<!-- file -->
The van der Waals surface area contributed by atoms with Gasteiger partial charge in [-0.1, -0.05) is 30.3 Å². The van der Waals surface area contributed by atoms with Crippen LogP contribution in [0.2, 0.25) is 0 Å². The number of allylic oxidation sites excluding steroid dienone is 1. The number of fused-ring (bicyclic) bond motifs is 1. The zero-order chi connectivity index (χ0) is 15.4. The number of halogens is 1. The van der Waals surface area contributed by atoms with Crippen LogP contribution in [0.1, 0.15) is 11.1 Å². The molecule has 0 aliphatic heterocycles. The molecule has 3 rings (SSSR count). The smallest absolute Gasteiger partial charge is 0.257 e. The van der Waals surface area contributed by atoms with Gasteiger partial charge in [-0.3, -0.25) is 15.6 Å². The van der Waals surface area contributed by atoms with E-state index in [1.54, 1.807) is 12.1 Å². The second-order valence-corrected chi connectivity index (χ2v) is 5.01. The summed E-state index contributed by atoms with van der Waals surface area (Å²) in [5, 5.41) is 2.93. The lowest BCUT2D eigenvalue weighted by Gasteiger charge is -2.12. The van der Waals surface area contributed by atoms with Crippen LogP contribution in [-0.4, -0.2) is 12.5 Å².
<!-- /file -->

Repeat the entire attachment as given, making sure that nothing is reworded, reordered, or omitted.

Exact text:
The van der Waals surface area contributed by atoms with Gasteiger partial charge in [-0.1, -0.05) is 30.3 Å². The van der Waals surface area contributed by atoms with Crippen LogP contribution in [0.2, 0.25) is 0 Å². The number of allylic oxidation sites excluding steroid dienone is 1. The number of fused-ring (bicyclic) bond motifs is 1. The zero-order chi connectivity index (χ0) is 15.4. The number of halogens is 1. The van der Waals surface area contributed by atoms with Crippen LogP contribution in [0.1, 0.15) is 11.1 Å². The molecule has 0 aliphatic heterocycles. The molecule has 3 rings (SSSR count). The smallest absolute Gasteiger partial charge is 0.257 e. The van der Waals surface area contributed by atoms with Gasteiger partial charge in [-0.3, -0.25) is 15.6 Å². The van der Waals surface area contributed by atoms with E-state index in [1.54, 1.807) is 12.1 Å². The second-order valence-corrected chi connectivity index (χ2v) is 5.01. The summed E-state index contributed by atoms with van der Waals surface area (Å²) in [5, 5.41) is 2.93. The lowest BCUT2D eigenvalue weighted by Gasteiger charge is -2.12. The van der Waals surface area contributed by atoms with Crippen LogP contribution in [-0.4, -0.2) is 12.5 Å².